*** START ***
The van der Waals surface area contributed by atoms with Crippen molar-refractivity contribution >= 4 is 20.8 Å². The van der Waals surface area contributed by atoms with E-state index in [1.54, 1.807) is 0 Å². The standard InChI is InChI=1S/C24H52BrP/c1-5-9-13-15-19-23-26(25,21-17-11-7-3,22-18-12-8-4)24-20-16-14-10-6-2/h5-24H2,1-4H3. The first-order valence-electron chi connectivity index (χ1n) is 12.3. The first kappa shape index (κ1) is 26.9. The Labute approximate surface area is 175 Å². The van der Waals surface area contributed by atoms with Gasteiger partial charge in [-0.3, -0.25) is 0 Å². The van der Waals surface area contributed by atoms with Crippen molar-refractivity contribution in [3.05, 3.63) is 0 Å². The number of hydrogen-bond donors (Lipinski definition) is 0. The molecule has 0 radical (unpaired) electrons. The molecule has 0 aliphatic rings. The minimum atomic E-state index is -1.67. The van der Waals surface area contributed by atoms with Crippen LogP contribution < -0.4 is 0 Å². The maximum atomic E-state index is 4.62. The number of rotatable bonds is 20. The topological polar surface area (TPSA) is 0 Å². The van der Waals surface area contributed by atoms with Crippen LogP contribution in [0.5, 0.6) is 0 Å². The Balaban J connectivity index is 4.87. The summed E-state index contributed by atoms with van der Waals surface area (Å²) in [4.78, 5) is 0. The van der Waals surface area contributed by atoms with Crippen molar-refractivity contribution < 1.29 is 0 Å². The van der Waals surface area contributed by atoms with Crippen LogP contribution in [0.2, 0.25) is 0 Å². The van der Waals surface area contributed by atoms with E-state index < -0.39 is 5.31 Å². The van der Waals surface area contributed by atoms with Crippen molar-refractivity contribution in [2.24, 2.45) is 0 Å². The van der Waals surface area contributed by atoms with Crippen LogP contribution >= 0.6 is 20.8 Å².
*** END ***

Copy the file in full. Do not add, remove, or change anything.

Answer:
The van der Waals surface area contributed by atoms with Crippen molar-refractivity contribution >= 4 is 20.8 Å². The van der Waals surface area contributed by atoms with E-state index in [1.54, 1.807) is 0 Å². The standard InChI is InChI=1S/C24H52BrP/c1-5-9-13-15-19-23-26(25,21-17-11-7-3,22-18-12-8-4)24-20-16-14-10-6-2/h5-24H2,1-4H3. The first-order valence-electron chi connectivity index (χ1n) is 12.3. The first kappa shape index (κ1) is 26.9. The Labute approximate surface area is 175 Å². The van der Waals surface area contributed by atoms with Gasteiger partial charge in [-0.3, -0.25) is 0 Å². The van der Waals surface area contributed by atoms with Crippen molar-refractivity contribution in [3.05, 3.63) is 0 Å². The number of hydrogen-bond donors (Lipinski definition) is 0. The molecule has 0 radical (unpaired) electrons. The molecule has 0 aliphatic rings. The minimum atomic E-state index is -1.67. The van der Waals surface area contributed by atoms with Crippen LogP contribution < -0.4 is 0 Å². The maximum atomic E-state index is 4.62. The number of rotatable bonds is 20. The topological polar surface area (TPSA) is 0 Å². The van der Waals surface area contributed by atoms with Crippen LogP contribution in [0.5, 0.6) is 0 Å². The Balaban J connectivity index is 4.87. The summed E-state index contributed by atoms with van der Waals surface area (Å²) in [4.78, 5) is 0. The van der Waals surface area contributed by atoms with Crippen molar-refractivity contribution < 1.29 is 0 Å². The van der Waals surface area contributed by atoms with Crippen LogP contribution in [0.2, 0.25) is 0 Å². The van der Waals surface area contributed by atoms with E-state index < -0.39 is 5.31 Å². The van der Waals surface area contributed by atoms with Crippen molar-refractivity contribution in [2.24, 2.45) is 0 Å². The van der Waals surface area contributed by atoms with Crippen LogP contribution >= 0.6 is 20.8 Å².